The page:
Staff Writer l Palladium - Jul 22 2021
How Palladium is Strengthening the Health System with India’s First Social Impact Bond

Credit: Onkar Gotale

With a booming population of 1.3 billion people, India's healthcare system is extremely complex and overburdened. And as the country faces a devastating second wave of COVID-19 cases, some hospitals are struggling to keep up with the influx of patients as the healthcare system shows signs of collapsing.

Across India, inadequate infrastructure, shortages of skilled healthcare workforce, and availability of quality patient care are major challenges. Rising to meet these challenges and reinforce the overall healthcare structure in India will require innovative strategies and could come at a major cost.

As the COVID-19 crisis continues to emphasise the need to focus on the public healthcare sector, one city has recognised the opportunity to provide affordable, accessible, and high-quality healthcare to its citizens. Pimpri Chinchwad, a neighbourhood in the city of Pune and home to 2.5 million people and much of the engineering and auto industries of the region, recently signed a memorandum of understanding with the United Nations Development Program (UNDP) India to co-create India’s first Social Impact Bond (SIB).

Valuing Social Impact

Social impact bonds are partnerships that fund effective social services through performance-based contracts. Rather than the government funding services regardless of the outcomes, in a SIB construct, private investors fund the services and the government repays them based on the results achieved.

In this way, while the private investors earn a healthy return on their investment, that return is less than the government would have spent in a more traditional funding model, creating a situation in which less public money is spent and the funds that are utilised, are spent only on results. These programs have proven effective in the US, UK, and other countries across issues from prison recidivism to primary education.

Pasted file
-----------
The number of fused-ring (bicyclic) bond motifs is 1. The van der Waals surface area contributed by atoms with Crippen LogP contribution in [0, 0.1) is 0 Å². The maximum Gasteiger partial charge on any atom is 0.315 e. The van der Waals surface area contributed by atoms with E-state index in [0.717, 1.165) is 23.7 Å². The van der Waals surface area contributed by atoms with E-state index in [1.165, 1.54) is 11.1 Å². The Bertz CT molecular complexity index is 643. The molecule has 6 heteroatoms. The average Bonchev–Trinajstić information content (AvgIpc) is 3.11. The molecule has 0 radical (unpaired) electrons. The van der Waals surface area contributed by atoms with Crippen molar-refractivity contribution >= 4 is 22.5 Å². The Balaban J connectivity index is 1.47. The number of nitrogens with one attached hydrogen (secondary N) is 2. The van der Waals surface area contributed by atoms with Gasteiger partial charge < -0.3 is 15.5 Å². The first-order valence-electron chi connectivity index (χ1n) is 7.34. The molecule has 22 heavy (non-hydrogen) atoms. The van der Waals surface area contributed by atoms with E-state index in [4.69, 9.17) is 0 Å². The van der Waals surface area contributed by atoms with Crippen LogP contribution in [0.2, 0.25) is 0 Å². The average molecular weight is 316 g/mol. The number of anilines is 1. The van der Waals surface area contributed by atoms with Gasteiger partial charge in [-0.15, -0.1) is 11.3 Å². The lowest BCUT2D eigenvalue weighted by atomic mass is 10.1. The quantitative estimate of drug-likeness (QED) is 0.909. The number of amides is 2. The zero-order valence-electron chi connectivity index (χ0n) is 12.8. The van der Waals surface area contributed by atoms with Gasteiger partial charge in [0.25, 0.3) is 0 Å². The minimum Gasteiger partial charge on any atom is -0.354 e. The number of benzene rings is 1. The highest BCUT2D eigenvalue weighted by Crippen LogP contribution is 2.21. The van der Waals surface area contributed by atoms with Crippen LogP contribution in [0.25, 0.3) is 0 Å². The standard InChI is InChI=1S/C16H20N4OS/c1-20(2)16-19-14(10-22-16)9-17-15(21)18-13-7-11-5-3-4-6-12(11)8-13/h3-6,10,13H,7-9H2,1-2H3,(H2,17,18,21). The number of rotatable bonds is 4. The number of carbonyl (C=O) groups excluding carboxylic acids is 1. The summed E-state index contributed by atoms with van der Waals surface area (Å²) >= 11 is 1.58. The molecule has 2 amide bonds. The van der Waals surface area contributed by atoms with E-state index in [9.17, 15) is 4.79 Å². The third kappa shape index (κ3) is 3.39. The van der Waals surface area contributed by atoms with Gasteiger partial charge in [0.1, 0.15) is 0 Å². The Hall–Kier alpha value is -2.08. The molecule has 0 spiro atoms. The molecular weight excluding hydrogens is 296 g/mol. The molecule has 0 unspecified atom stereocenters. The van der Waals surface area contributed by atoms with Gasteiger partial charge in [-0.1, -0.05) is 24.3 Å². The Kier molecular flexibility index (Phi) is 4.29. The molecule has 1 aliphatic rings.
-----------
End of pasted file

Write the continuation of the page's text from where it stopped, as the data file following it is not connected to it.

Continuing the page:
By setting out clear outcome-based targets at the start of the contract, SIB’s allow for close tracking of progress and ensure transparency for investors. For Pimpri Chinchwad Municipal Cooperation (PCMC), this mechanism also ensures that funds are used effectively and efficiently towards the project and ensure high-quality healthcare services for its citizens.

As part of this innovative financing instrument, PCMC will only have to bear the costs if the project targets are met, creating a result-based financing mechanism that will utilise private capital to fund priority social programs and public welfare projects. Based on a successful track record in designing impact bonds, Palladium will work with PCMC in designing the bond, with the option to bid to lead the implementation of the SIB thereafter.

According to Ron Erasmus, Managing Partner, Palladium APAC Region, Palladium’s strong record of leading global healthcare programs acted as a key factor for this, one-of-its-kind collaboration. “We proudly pioneered the successful design of world’s first Development Impact Bond, ‘Utkrisht’ in Rajasthan, India,” he notes.

“Now we are excited to partner with UNDP and PCMC to design India’s first Social Impact Bond in the Healthcare sector. A SIB will attract more investors from private sectors to fund public welfare projects and thus help meet the investment deficit currently hindering India’s roadmap to SDGs.”

“This is the first time that a government body will act as the ‘Outcome Funder’ in a bond, whereas traditionally most government-funded public projects require large and early investments by the government with a substantial gestation period of outcomes and involve various kinds of risks”, adds Amit Patjoshi, Palladium’s National Lead in India.

“This mechanism also ensures that funds are used effectively and efficiently to improve healthcare services for its citizens while incurring minimum investment risks for the government,” Patjoshi notes. “We hope that this will lead to the development of a successful public healthcare model, which can be adopted by other urban local bodies,” he concludes.

As PCMC commits to providing quality healthcare, the hope is that the impact bond approach will allow for a broader adoption of more innovative approaches and adaptive management in India’s complex healthcare environments where interconnected approaches are required for systemic and overall change.

Learn more about India’s SIB, and contact for more information.